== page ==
Even the co-promulgator of "Darwinian evolution," Alfred Russel Wallace, made a design argument against Darwinism from evidence in nature. He argued that the human brain was unnecessarily large on purely Darwinian grounds, that it had many abilities that were not useful until ages after our ancestors had become fully human. Apart from whether one accepts Wallace's design argument, one can employ the fallacy of the undistributed middle to assert that Wallace was a creationist:

Major Premise: Creationists critique Darwinism and are open to intelligent causes in nature.
Minor Premise: The co-founder of Darwinism critiqued Darwinism and was open to intelligent causes in nature;
Conclusion: The co-founder of Darwinism was a creationist.

The argument is simultaneously invalid and beside the point. Wallace's argument should be judged not according to some spurious label attached to it but on its own merits.

The Origin of the Contemporary Theory of Intelligent Design in Biology
More rigorous design arguments would follow in the second half of the 20th century. In By Design, a history of the current design controversy, journalist Larry Witham traces the immediate roots of the intelligent design movement in biology to the 1950s and '60s, and the movement itself to the 1970s.3 What fueled the emergence of intelligent design? Biochemists were unraveling the secret of DNA and discovering that it was part of an elaborate information processing system that included nanotechnology of unparalleled sophistication. One of the first intellectuals to describe the significance of these discoveries was respected chemist and philosopher Michael Polanyi, who in a 1967 article in the science journal Chemical Engineering News argued that "machines are irreducible to physics and chemistry" and that "mechanistic structures of living beings appear to be likewise irreducible."4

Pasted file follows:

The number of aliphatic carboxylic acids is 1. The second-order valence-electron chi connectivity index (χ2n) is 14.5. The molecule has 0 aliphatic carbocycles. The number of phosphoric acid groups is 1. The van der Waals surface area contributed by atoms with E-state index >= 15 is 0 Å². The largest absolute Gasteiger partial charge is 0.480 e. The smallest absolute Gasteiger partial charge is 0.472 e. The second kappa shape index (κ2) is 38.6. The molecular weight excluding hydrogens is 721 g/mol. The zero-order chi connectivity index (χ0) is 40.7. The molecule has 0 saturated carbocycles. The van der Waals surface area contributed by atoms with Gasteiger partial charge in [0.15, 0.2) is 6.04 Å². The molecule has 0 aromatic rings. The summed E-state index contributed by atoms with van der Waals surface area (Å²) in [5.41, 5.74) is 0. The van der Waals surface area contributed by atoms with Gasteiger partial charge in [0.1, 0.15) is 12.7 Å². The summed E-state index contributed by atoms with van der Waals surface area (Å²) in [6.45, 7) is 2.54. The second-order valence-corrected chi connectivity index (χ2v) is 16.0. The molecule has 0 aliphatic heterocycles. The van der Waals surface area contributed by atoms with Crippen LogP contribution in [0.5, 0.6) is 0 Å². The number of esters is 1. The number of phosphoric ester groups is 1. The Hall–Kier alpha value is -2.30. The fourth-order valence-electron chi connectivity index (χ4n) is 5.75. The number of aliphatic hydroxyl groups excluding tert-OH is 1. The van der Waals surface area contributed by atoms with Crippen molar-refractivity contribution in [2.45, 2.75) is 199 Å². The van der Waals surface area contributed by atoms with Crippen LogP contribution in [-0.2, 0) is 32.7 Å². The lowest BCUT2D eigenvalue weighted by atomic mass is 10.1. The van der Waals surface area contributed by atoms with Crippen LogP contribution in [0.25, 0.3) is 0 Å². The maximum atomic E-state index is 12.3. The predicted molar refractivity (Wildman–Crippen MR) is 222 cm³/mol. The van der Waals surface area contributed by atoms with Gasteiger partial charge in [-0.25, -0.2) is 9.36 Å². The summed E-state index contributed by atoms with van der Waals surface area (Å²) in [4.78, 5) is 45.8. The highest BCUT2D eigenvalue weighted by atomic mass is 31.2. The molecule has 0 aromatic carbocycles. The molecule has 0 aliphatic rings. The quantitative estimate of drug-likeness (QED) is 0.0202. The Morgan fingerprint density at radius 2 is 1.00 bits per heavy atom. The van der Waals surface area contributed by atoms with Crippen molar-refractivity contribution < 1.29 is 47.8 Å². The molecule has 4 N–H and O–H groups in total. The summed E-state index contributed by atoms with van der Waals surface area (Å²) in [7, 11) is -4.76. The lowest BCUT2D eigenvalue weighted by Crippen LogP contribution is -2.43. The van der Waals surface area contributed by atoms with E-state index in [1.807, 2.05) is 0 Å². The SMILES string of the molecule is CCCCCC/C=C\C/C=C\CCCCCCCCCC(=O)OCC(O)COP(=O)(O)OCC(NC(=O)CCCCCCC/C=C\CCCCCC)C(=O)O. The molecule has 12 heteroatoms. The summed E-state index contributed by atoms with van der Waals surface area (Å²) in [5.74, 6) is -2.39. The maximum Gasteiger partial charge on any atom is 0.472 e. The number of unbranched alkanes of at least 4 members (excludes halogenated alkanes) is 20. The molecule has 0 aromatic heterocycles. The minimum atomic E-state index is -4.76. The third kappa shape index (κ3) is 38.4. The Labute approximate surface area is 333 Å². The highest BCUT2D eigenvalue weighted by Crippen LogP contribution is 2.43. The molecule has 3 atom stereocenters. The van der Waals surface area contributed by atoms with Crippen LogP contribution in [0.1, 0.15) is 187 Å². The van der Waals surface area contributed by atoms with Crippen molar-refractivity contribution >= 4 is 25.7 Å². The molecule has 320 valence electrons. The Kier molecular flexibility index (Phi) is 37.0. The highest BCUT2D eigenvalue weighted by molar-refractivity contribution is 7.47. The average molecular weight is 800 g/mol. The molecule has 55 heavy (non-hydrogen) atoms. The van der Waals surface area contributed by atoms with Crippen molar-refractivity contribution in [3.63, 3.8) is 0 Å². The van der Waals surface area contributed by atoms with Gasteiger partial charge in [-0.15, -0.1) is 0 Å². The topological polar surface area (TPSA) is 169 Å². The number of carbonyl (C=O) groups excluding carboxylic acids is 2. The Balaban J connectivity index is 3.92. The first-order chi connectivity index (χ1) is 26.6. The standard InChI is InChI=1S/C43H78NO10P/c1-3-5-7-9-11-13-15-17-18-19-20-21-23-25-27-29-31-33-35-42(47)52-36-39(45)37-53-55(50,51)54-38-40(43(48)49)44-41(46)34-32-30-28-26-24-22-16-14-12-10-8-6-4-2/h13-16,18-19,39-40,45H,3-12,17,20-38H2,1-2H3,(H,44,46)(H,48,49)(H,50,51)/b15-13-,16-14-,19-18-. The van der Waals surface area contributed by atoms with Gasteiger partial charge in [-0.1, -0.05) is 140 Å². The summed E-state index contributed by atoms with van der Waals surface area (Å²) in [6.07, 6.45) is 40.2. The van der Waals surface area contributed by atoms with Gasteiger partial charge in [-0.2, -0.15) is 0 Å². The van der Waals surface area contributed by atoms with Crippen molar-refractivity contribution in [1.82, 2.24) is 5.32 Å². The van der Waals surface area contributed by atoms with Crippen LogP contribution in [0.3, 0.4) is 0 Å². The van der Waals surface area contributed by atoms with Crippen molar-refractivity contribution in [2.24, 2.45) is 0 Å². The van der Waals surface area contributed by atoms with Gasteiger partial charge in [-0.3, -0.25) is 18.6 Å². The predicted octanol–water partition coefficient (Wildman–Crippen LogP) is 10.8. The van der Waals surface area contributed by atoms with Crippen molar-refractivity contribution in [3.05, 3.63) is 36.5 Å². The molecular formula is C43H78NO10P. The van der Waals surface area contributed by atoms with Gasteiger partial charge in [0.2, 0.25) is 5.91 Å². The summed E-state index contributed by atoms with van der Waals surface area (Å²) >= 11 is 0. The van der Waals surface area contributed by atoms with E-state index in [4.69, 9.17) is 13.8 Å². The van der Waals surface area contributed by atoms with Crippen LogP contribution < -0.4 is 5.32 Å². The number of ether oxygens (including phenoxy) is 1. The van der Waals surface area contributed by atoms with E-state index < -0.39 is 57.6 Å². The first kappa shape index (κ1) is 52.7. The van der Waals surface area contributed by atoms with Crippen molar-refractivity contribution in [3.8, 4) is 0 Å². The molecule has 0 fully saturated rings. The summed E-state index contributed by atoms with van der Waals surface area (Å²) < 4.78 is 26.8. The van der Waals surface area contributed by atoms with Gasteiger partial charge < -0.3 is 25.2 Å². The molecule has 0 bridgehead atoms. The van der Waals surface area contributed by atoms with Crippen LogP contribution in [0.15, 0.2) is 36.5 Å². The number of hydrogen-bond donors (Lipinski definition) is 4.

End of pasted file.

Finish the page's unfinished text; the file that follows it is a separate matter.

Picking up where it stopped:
Biochemist Michael Behe would later develop Polanyi's insights with his concept of irreducible complexity. And mathematician William Dembski would find Polanyi's work so influential that he would name Baylor University's Michael Polanyi Center after him.

Polanyi's work also influenced the seminal 1984 book The Mystery of Life's Origin by Charles Thaxton (Ph.D., Physical Chemistry, Iowa State University), Walter Bradley (Ph.D., Materials Science, University of Texas, Austin), and Roger Olsen (Ph.D., Geochemistry, Colorado School of Mines). Thaxton and his co-authors argued that matter and energy can accomplish only so much by themselves, and that some things can only "be accomplished through what Michael Polanyi has called 'a profoundly informative intervention.'"5

As the book neared completion, Thaxton and approached origin-of-life researcher Dean Kenyon, a professor of biology at San Francisco State University and author of a leading monograph in the field, Biochemical Predestination. Since Mystery critiqued the purely materialistic origin-of-life scenario laid out in Biochemical Predestination, they feared that Kenyon would reject their argument that an intelligent cause was the best explanation for the origin of life. Instead, Kenyon found the book "an extraordinary new analysis of an age-old question" and volunteered to write the Foreword.